But if you went back to August of 2019, we repurchase shares and what we said at the time was that those repurchases were low 90s a book. So that gives you a range of three different time periods with three different kinds of price to book spots so to speak. But I mean big picture, we look at the overall environment. We look at what we think in terms of what the opportunities are to reinvest to deploy capital in investments in the mortgage market versus the discount, versus the liquidity environment.

But I can't stress enough that for AGNC the -- we have so much liquidity in our mortgage portfolio in particular given the large TBA position that when we think about buying back shares, we're not forced to think of are we willing to increase our leverage by buying back shares. I mean, we essentially can do that on a complete leverage neutral basis where if we buyback 100 million in shares, we sell a billion in TBA mortgages. And everything else is neutral, and we're really isolating the discount to book. So I think what investors should take confidence both in what we say but more so, in our actions which is that we're going to look at this logically.

We're going to look at the fight and the conditions in the market. But we're very willing to buy back shares when they make sense and the liquidity of our portfolio affords us the ability to do that in almost any environment.

Trevor Cranston -- JMP Securities -- Analyst

Appreciate. Thank you.

Operator

And our next question comes from the line of Rick Shane from JP Morgan. Please, go ahead.

Rick Shane -- J.P. Morgan -- Analyst

Hey, guys. Thanks for taking my questions this morning. Look, I think we're in a unique environment. Your portfolio construction and hedging are always multivariate in terms of having the balance potential direction of rates, and timing of movements.

And I think realistically rate risk is asymmetric as it's ever been during the existence of the company. But I'm curious how you guys think about this. Does it mean from your perspective that risk is lower than it would normally be. And then, how do you use this opportunity to either generate excess returns or what's the long term implication.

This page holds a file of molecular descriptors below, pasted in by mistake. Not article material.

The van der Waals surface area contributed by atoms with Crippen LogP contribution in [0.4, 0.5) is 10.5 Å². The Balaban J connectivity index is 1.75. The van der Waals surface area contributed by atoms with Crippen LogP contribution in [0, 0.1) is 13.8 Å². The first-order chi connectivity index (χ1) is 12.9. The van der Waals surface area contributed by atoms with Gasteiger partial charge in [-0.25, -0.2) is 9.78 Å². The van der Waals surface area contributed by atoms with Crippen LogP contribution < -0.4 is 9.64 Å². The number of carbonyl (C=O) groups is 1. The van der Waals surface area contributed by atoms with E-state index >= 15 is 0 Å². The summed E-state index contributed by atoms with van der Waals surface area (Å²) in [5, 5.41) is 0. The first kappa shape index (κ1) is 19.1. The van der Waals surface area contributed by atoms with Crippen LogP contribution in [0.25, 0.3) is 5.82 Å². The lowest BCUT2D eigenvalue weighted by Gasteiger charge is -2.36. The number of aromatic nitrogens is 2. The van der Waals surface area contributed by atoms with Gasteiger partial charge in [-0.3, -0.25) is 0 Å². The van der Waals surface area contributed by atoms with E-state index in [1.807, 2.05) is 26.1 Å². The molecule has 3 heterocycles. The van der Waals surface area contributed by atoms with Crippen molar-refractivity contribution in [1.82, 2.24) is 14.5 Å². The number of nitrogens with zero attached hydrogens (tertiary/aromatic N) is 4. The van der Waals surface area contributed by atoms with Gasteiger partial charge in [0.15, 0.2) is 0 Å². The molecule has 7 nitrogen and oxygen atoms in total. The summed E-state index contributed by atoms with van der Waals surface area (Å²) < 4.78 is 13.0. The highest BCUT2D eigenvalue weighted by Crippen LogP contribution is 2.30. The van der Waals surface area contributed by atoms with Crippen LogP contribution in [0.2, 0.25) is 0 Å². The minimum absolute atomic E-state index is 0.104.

And then if that sort of framework is correct, I think the biggest challenge for you guys is managing the timing of giving up some of those access returns. How do you think about that manage that timing risk.

Gary Kain -- Chief Executive Officer

Well, I think you bring up two really good points which one is that the cost of hedges right now is historically very low. Just given how low swap rates are. And on the risk management front or the asymmetry, You're right. As long as you believe rates can't go substantially negative then the downside of a short position or pay fixed position is much lower than it's been in the past.

Now, we absolutely have talked about that on prior calls. We feel that way. But you also don't want to lose track of it. And one thing that we are very focused on is that we are more concerned that mortgage spreads would widen into a rally from here.

And they would actually perform reasonably well like what we've seen quarter to date in particular higher coupons if we sell-off. So, one of the other factors that you're quote model doesn't capture is this -- the performance of mortgages and mortgage spreads in different rate moves. And so the one thing that gives us pause from let's say, hedging even more than what we're doing today is the fact that we do believe at least for smaller upward moves in rates, mortgages would perform, it would perform pretty well. Whereas, if we were to retest sub-50-basis-points on 10-year notes for instance that environment would likely be an environment that's going to put pressure on mortgage spreads.

So we overlay that in as well into the overall hedging equation. But in the end, what you see from us is a portfolio that's pretty well hedged. And as you can see in our swap portfolio, we put on a lot of swaps when near the lows in rates. Peter, if you want to add anything.

Peter Federico -- President and Chief Operating Officer

Yes. I'll just add Rick, if you look at the composition of our swap portfolio it is gradually increasing over the last couple of quarters. And I would expect that to continue. We obviously, only had a 71% hedge ratio now, and to the extent, we add swaps.

As I mentioned this quarter, we're adding longer-term swaps. I would expect the marginal swaps that we add to our portfolio maybe over time we'll look at options to our portfolio once we get better clarity on the interest rate environment. But there are going to be more in the 5-year, 7-year, and 10-year part of the curve to give us that protection against the back end of the yield curve moving because obviously, as Gary mentioned earlier, the front end of the curve is really, is really very little volatility given what the Fed is going to do. So, I think over the next couple of quarters as we get better clarity on the interest rate environment post-election the composition of our portfolio it wouldn't be unreasonable to expect our hedge portfolio to increase a little further.